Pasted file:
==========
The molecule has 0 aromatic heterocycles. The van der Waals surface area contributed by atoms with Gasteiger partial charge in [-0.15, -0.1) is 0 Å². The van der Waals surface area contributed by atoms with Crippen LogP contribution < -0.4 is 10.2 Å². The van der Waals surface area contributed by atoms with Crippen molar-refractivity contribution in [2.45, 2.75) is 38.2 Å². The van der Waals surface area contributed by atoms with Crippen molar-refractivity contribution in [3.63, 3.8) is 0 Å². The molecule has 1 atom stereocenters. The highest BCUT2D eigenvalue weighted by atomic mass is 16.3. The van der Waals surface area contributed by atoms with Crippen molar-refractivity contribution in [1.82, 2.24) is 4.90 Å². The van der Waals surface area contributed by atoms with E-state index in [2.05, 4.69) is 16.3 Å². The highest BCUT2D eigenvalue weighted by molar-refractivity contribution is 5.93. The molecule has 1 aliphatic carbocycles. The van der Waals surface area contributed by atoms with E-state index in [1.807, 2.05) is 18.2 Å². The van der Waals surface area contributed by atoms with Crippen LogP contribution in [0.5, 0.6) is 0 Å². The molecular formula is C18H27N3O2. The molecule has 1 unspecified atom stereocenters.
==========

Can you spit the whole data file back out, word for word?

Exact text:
The molecule has 0 aromatic heterocycles. The van der Waals surface area contributed by atoms with Gasteiger partial charge in [-0.15, -0.1) is 0 Å². The van der Waals surface area contributed by atoms with Crippen LogP contribution < -0.4 is 10.2 Å². The van der Waals surface area contributed by atoms with Crippen molar-refractivity contribution in [2.45, 2.75) is 38.2 Å². The van der Waals surface area contributed by atoms with Crippen molar-refractivity contribution in [3.63, 3.8) is 0 Å². The molecule has 1 atom stereocenters. The highest BCUT2D eigenvalue weighted by atomic mass is 16.3. The van der Waals surface area contributed by atoms with Crippen molar-refractivity contribution in [1.82, 2.24) is 4.90 Å². The van der Waals surface area contributed by atoms with E-state index in [2.05, 4.69) is 16.3 Å². The highest BCUT2D eigenvalue weighted by molar-refractivity contribution is 5.93. The molecule has 1 aliphatic carbocycles. The van der Waals surface area contributed by atoms with E-state index in [1.807, 2.05) is 18.2 Å². The van der Waals surface area contributed by atoms with Crippen LogP contribution in [0.5, 0.6) is 0 Å². The molecular formula is C18H27N3O2. The molecule has 1 unspecified atom stereocenters.